Since the healthcare "debate" seems to depend largely on personal annecdotes rather than facts and figures, here's mine: When I was around 12 years old our family took a summer-long vacation to the UK. My father took a temporary position with a small church in rural Devon, which left us the weekdays largely free to explore the country. One week we traveled to rural Cornwall where we were socked in by a thick pea-soup of fog for the majority of our time. One day we got a break in the fog and rain that gave me the opportunity to play outside. That is when we discovered my severe, life-threatening allergies to buttercups, the ubiquitous yellow flowers covering British lawns. I was swelling all over my body. My throat was closing. In short, I was going to die, soon. As we were far too rural for EMS to help me the B&B keeper telephoned around to find out where "the Doctor" would be that day, a church parrish hall about 20 minutes away. Off we went in a fury where the people waiting for their turn allowed me to bump the line. No questions were asked, certainly not my nationality. I was treated, life-saving drugs injected. Clearly, I am here today. No one ever charged us. No one ever even suggested we should be charged. No one even seemed at all miffed that I bumped the line.
posted by Pollomacho at 6:55 AM on September 11, 2009 [8 favorites]


Oh, and I should add that I had three, yes three follow up visits over that summer which included medications, all with out charge or question. On those I did have to wait in the waiting room for a bit.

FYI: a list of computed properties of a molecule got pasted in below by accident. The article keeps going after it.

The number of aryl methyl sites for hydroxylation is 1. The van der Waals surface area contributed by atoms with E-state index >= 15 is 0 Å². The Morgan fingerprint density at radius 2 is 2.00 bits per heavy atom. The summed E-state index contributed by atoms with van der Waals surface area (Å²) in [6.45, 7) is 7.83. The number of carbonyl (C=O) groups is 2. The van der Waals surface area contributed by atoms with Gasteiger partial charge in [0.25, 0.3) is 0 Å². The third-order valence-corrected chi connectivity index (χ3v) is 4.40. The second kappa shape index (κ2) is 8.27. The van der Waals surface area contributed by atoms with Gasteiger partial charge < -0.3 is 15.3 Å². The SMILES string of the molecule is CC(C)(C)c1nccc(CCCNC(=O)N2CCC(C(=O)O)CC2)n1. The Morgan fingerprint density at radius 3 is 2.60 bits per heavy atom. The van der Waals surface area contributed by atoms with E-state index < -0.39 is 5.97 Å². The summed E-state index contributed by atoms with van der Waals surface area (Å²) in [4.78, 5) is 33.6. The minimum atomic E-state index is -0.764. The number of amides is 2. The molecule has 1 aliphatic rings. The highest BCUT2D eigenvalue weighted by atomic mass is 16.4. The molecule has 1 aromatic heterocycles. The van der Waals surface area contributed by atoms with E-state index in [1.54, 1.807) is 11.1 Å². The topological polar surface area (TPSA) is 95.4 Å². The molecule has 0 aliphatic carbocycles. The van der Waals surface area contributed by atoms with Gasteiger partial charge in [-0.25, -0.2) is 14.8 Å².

posted by Pollomacho at 6:58 AM on September 11, 2009


I'm sorry to piggyback on this thread, but I'm frustrated about an email going around my spouse's workplace from a "constitutional lawyer" arguing that the proposed healthcare reform is "scary" and that, among other things:

The law does provide for rationing of health care, particularly where senior citizens and other classes of citizens are involved, free health care for illegal immigrants...

The Bill will also eventually force private insurance companies out of business and put everyone into a government run system. All decisions about personal health care will ultimately be made by federal bureaucrats and most of them will not be health care professionals...

This legislation also provides for access by the appointees of the Obama administration of all of your personal healthcare information, your personal financial information, and the information of your employer, physician, and hospital. All of this is a direct violation of the specific provisions of the 4th Amendment to the Constitution protecting against unreasonable searches and seizures


So, hivemind, how do I address these arguments specifically?
posted by misha at 7:09 AM on September 11, 2009


All decisions about personal health care will ultimately be made by federal bureaucrats and most of them will not be health care professionals.

I love this "argument". Even if true, first of all, so what? As I said above, Civil Servants aren't evil demons bent on destroying America or on killing your grandma. Even if this were true the Federal bureaucrats will be trying to determine what is the best course with limited resources for the publc health of America as a whole. This is opposed to our current situation where Corporate bureaucrats are rationing healthcare based on what is most cost effective to their for-profit corporation. Now, you tell me which is more frightening?